As it turns out, the one putting forth the ‘God Hypothesis’ actually had some good reasons for his conclusion.  He was using abductive reasoning.  This form of logic takes the information at hand and seeks the best possible explanation based on evidence at hand.

What’s interesting about the Argument from Ignorance is that there are two versions, the converse of the other.

  • Since you can’t prove mermaids don’t exist, therefore they exist!
  • Since you can’t prove mermaids do exist, therefore they don’t!

The latter also involves a false dilemma.  It assumes that there are only 2 choices:

a) we either KNOW that a proposition is true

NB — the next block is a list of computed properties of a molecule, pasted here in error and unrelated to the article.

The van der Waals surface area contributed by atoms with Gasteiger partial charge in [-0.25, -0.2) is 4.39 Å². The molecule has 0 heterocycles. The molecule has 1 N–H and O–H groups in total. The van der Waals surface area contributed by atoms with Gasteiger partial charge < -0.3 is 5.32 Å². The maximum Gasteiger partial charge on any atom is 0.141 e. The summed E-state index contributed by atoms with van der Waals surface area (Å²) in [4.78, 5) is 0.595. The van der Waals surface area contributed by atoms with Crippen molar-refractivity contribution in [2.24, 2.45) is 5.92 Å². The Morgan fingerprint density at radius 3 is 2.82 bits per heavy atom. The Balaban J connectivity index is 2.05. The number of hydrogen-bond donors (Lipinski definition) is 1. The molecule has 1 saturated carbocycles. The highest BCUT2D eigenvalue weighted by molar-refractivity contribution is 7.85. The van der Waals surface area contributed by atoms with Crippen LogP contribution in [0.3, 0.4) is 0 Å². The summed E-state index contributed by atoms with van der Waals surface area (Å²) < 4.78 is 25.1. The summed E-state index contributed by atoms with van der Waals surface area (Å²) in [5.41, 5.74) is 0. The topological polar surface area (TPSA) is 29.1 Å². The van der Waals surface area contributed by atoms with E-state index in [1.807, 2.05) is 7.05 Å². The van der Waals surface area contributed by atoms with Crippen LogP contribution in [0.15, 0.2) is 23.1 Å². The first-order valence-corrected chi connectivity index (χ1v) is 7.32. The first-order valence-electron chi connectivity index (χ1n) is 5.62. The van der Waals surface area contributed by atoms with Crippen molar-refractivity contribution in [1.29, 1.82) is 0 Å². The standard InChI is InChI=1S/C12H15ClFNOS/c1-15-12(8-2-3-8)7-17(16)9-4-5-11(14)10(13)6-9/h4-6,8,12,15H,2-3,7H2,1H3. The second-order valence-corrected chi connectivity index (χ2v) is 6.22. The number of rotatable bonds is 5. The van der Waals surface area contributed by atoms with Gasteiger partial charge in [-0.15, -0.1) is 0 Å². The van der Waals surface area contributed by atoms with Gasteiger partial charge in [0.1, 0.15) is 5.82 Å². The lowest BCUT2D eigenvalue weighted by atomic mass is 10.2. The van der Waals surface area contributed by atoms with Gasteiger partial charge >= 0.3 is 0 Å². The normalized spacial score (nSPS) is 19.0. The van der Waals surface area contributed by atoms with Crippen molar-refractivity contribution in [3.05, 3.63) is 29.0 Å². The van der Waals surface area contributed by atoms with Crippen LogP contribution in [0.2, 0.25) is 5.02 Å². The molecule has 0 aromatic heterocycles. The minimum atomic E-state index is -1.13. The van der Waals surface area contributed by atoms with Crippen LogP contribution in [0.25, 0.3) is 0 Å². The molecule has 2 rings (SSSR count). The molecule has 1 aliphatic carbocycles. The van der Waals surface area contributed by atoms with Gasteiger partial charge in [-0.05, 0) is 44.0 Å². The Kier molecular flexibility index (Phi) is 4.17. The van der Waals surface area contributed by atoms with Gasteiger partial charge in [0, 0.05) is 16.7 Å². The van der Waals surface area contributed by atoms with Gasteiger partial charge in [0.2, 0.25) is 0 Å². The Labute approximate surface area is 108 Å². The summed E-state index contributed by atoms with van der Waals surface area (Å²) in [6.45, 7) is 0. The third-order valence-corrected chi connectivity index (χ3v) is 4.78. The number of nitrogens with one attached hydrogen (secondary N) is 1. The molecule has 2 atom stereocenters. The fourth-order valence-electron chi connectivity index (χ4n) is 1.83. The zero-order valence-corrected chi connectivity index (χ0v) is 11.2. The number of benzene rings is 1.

b) or we KNOW that a proposition is false

But there is actually a 3rd choice – that we don’t know…

Question:  are there other possibilities than  TRUE, FALSE or DON’T KNOW?

Where do you encounter this kind of faulty thinking?

Logical Gal and Reasoning like a Doctor

10 Oct

One of our cats died this week:

What a painful decision it is to choose to euthanize an animal when her quality of life is rapidly going down hill.  For years this cat had suffered from a chronic malady.  We struggled with her as we tried different remedies suggested by the vet.  But in the end, there was nothing more we could do.  At the ripe old age of 17 1/2 her organs were too weak to respond to medicine.

As we were chatting awkwardly with the vet who was getting to administer that final drug, I realized that the trial and error solutions that he and previous professionals had suggested were examples of abductive reasoning.

In language-based logic, there are 3 ways of reasoning: deductive, inductive and abductive.